The crime of Jussie Smollett is a sign of the times
For two days, both on social networks and in the serious media, passions were running high about this chilling, mind-boggling crime - unknown perpetrators caught a gay man in a stairwell at 4am, doused him with petrol and set him on fire. But it soon became clear that all was not so clear. Even more. In the end, it turned out that there had been no "hate crime" at all. There had been a tragic accident, possibly a suicide.
I would not mention this truly tragic case unnecessarily, because a man has died and it is not his fault that certain personalities, groups of people, tried to exploit this tragedy for their own ideological games. The problem that makes it necessary to mention this tragic incident is different. Such methods of "ideological struggle", when hatred that does not exist in real life is invented, are used by the LGBT+ community not only here. It looks like a systemic problem, and systemic problems need to be talked about because they do not end by themselves. On the contrary, in the absence of resistance, such methods of struggle are becoming more and more brazen and more frequent.
Last week, a similar case was legally confirmed in the US. It is true that it is much more cynical, but at the same time much less tragic. All the more disgusting for that. It is the case of Jussie Smollett. Smollett is a black American actor who began his film career as a child. His best-known adult role is in the TV series Empire, where Smollett plays the gay son of the main character. He is also openly gay in real life.
At the end of January 2019, Smollett announced that he had been attacked by two masked men wearing MAGA (Make America Great Again) hats, shouting racist and homophobic slogans, dousing him with white powder, placing a noose around his neck and planning to carry out a symbolic lynching. The attack took place at 2am, when he was returning home from a night out at a pub. Smollett called the police and met them with a noose around his neck.
The whole event was filmed and shared on social networks. As this incident took place under President Donald Trump, when the thesis that Trump was inciting racial hatred and homophobia was repeated every day in countless variations, the racist attack on a black gay man was elevated to the national level as the most important news of the day. Every self-respecting politician in the Democratic Party felt it necessary to mark the crime with strong condemnation, support for the victim, while at the same time taking a swipe at their political rival. Joe Biden, then presidential candidate, tweeted: "We must stand up and demand that we no longer give this hate safe harbor; that homophobia and racism have no place on our streets or in our hearts. We are with you, Jussie." The chorus of outraged voices was joined by Democratic leader in Congress Nancy Pelosi, current Vice President Kamala Harris and other opinion leaders.
The case took on national dimensions. The Chicago Police set up a special investigation team of 13 detectives who reviewed hundreds of security camera tapes. Soon, the police were on the trail of the racist homophobes in red MAGA hats. They turned out to be two acquaintances of Smollett, the Osundairo brothers. Abimbola and Olabinjo. Not even African-Americans, but real Africans from Nigeria. In other words, the truest racists, rednecks and ardent Trump supporters. They confessed that Smollett paid them 3,500 dollars to stage the attack. Smollett denied this, claiming that he had paid them as physical trainers because the brothers were body-builders and had participated in a film shoot with Smollett, but on further investigation the police also found a security camera footage from a shop of the brothers buying MAGA hats, black ski masks, dark glasses, gloves and a rope for "lynching".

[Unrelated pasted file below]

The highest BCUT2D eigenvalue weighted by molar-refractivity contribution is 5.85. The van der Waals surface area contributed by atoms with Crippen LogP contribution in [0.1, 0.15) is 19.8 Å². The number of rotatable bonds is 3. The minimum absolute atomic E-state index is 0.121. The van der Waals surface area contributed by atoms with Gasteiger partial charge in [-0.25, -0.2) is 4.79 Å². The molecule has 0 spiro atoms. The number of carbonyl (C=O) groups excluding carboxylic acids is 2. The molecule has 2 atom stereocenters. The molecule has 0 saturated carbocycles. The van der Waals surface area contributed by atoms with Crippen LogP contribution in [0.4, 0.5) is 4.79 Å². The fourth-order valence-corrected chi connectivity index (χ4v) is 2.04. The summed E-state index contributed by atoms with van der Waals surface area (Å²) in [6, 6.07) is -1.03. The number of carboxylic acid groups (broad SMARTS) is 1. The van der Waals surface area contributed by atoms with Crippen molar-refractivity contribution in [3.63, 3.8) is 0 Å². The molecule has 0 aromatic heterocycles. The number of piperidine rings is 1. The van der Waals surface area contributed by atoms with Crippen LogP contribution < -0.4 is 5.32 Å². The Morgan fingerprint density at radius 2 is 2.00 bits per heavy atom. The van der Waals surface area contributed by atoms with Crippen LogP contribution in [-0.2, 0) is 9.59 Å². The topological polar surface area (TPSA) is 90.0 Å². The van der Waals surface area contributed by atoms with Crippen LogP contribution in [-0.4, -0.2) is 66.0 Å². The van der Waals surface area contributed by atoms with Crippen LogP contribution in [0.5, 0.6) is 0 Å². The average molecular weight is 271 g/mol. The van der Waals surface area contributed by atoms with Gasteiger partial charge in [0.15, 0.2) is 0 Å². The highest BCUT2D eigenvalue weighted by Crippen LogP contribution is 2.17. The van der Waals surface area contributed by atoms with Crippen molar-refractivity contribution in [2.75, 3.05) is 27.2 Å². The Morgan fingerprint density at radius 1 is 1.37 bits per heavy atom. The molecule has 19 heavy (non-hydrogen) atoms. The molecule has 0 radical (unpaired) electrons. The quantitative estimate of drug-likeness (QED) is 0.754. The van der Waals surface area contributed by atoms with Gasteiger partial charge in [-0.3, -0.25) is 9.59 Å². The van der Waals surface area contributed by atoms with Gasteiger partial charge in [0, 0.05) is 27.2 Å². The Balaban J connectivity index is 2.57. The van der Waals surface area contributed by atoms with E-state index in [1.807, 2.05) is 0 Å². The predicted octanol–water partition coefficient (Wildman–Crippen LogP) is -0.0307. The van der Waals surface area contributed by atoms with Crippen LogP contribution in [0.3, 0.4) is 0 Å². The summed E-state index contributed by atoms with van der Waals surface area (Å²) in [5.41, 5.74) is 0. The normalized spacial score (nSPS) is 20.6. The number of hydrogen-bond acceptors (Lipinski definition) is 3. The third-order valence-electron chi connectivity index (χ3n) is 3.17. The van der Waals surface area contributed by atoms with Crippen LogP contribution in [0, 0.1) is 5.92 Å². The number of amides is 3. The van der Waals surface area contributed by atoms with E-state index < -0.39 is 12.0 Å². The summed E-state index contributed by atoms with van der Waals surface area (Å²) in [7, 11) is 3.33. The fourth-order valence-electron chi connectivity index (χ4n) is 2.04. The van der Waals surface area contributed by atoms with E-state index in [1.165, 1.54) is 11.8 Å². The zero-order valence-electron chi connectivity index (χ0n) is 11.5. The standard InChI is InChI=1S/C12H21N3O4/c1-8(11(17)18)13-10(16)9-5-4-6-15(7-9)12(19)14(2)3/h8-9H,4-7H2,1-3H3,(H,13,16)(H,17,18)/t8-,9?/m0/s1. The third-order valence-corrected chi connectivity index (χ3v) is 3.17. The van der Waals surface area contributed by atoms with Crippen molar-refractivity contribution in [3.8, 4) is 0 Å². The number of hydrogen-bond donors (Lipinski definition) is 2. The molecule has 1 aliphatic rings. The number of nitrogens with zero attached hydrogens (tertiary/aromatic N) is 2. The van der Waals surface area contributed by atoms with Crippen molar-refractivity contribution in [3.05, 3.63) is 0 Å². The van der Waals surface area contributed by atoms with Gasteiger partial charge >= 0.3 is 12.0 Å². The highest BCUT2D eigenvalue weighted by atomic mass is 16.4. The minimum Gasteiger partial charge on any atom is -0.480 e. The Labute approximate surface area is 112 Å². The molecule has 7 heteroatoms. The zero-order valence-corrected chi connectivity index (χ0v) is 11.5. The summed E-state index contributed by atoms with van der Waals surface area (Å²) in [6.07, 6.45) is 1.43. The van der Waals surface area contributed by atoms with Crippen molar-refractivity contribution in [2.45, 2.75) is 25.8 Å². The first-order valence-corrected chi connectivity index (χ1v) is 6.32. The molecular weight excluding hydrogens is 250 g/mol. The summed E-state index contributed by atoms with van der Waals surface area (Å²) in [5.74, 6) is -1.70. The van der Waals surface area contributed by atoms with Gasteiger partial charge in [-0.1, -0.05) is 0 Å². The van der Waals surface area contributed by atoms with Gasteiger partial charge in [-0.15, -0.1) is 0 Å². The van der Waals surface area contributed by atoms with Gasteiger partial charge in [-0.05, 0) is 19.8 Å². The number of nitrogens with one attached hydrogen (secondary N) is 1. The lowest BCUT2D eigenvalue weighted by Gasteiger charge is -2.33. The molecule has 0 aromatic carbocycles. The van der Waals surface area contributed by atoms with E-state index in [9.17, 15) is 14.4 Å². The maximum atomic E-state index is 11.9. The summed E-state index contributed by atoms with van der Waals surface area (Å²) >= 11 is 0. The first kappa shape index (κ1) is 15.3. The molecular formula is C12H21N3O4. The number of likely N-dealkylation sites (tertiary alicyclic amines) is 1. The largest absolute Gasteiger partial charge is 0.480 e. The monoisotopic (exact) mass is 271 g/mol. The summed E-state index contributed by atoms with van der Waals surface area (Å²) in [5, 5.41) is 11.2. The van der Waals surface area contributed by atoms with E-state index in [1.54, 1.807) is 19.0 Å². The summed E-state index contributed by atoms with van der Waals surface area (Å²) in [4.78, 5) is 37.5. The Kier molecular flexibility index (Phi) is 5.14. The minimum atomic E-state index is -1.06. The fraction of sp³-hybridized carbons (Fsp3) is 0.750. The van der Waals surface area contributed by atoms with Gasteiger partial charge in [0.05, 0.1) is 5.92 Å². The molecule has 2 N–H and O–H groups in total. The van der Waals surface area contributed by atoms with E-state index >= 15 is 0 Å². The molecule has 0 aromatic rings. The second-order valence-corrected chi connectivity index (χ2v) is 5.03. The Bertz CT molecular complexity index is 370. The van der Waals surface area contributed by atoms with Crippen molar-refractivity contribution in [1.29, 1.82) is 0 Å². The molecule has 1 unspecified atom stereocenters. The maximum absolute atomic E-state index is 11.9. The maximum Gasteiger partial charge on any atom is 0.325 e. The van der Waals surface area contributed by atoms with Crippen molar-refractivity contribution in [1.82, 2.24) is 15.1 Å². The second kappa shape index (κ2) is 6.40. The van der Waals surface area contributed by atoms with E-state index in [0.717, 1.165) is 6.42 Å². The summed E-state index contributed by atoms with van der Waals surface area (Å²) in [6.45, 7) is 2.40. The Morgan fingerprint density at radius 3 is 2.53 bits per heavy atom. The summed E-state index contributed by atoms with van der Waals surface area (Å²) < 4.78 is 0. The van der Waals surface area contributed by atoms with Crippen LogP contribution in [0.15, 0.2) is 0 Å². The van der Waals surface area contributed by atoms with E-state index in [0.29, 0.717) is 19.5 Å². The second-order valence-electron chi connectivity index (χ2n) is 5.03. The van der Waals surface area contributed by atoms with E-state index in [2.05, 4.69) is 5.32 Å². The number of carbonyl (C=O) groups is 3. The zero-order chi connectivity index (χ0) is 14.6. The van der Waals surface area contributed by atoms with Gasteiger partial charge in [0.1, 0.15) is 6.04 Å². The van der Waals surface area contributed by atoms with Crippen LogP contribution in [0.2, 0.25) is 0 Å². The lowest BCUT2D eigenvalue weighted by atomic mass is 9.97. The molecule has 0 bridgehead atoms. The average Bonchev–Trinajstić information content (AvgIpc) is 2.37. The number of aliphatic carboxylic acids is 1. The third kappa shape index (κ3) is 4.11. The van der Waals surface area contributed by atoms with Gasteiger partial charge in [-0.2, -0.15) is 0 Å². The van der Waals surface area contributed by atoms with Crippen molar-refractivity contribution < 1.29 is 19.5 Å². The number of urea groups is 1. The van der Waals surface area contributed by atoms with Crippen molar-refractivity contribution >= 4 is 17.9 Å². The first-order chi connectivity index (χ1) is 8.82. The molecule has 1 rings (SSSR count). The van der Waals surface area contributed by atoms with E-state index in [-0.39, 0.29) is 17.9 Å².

The local prosecutor's office charged Smollett with staging a racially motivated crime, but the charges were dropped a few weeks later without any explanation. A storm of outrage erupted and special prosecutor Dan Webb was appointed to independently investigate the case. In February 2020, Smollett was indicted on six counts. The trial began on November 29 this year with a very careful and difficult selection of jurors, because it was necessary to find people who could not be suspected of any kind of bias.
Although one might think that everything was clear in the case, Smollett's defense was based on complete denial: there was no staging, the attack was real, and the Osundairo brothers are shameless liars who are slandering him. It should be noted that Smollett had a sexual relationship with one of the brothers, which Smollett himself admitted. However, in court, Smollett avoided identifying his assailants. Maybe it's them, maybe it isn't. Smollett's ironclad determination not to confess, his brazen wriggling out of clear answers, surprised even the special prosecutor Webb, who, in the Chicago Tribune's report, seemed helpless in those moments.
However, on December 9, the jury returned its verdict: Jussie Smollett was guilty on five counts out of six. This does not mean that the case is over, as Smollett's lawyers have already stated that this is only a first instance verdict, which will certainly be appealed.
Unfortunately, this case has turned from a purely legal one into a politically ideological one. In a sense, it is a sign of the times, pointing to the emergence of a system in which the courts are judged not according to the principles of justice, but according to political expediency (usefulness). Such a system can hardly be called democratic and legal. This is true for both the US and Latvia and, as history has shown, it is easy to go down the path of the politicization of the courts. What is difficult is getting back on the path of the rule of law. This must not be forgotten.